A group of student filmmakers from across the United States joined President Barack Obama at the White House this month for the second annual White House Student Film Festival. Fifteen short films were officially selected from more than 1,500 entries by students aged 6 through 18. The filmmakers and their families then joined the president and a group of celebrities for a screening of their films. VOA’s Julie Taboh reports.
Video

Video VOA Exclusive: Interview with Afghan President Ashraf Ghani

Afghan President Ashraf Ghani, during his first visit as president to Washington, gave a one-on-one interview with VOA Afghan Service reporter Said Suleiman Ashna, about his request for a change in U.S. troop levels, the threat from the Islamic State, and repairing relations with the United States and Pakistan. The interview was held at Blair House, late Sunday, in Pashto.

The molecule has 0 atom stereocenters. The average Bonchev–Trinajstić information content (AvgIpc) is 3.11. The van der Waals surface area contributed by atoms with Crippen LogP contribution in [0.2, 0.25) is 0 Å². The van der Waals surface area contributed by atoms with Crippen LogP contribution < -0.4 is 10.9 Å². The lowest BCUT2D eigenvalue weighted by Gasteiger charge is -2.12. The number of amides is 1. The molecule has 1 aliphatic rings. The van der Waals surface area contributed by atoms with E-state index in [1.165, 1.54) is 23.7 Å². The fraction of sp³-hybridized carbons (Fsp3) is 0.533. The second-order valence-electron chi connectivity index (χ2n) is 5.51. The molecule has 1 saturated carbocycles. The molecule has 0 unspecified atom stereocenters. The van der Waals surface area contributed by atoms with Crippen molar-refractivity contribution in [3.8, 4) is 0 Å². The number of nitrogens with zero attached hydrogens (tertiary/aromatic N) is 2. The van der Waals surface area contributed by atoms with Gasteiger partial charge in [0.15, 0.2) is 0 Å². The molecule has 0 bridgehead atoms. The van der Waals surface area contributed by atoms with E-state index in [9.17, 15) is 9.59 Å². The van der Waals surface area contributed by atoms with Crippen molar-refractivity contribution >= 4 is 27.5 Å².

Video

Video California Science Center Tells Story of Dead Sea Scrolls

The ancient manuscripts were uncovered in the mid-20th century, and they are still yielding clues about life and religious beliefs in ancient Israel. As VOA's Mike O'Sullivan reports, an exhibit in Los Angeles shows how modern science is bringing the history of these ancient documents to life.
Video

Video Angelina Jolie Takes Another Bold Step

Hollywood actress and filmmaker Angelina Jolie has revealed she had her ovaries and fallopian tubes removed to lower her odds of getting cancer. Doctors say the huge publicity over her decision will help raise awareness about the importance of cancer screening. VOA’s George Putic has more

All About America

Circumventing Censorship

An Internet Primer for Healthy Web Habits

As surveillance and censoring technologies advance, so, too, do new tools for your computer or mobile device that help protect your privacy and break through Internet censorship.
More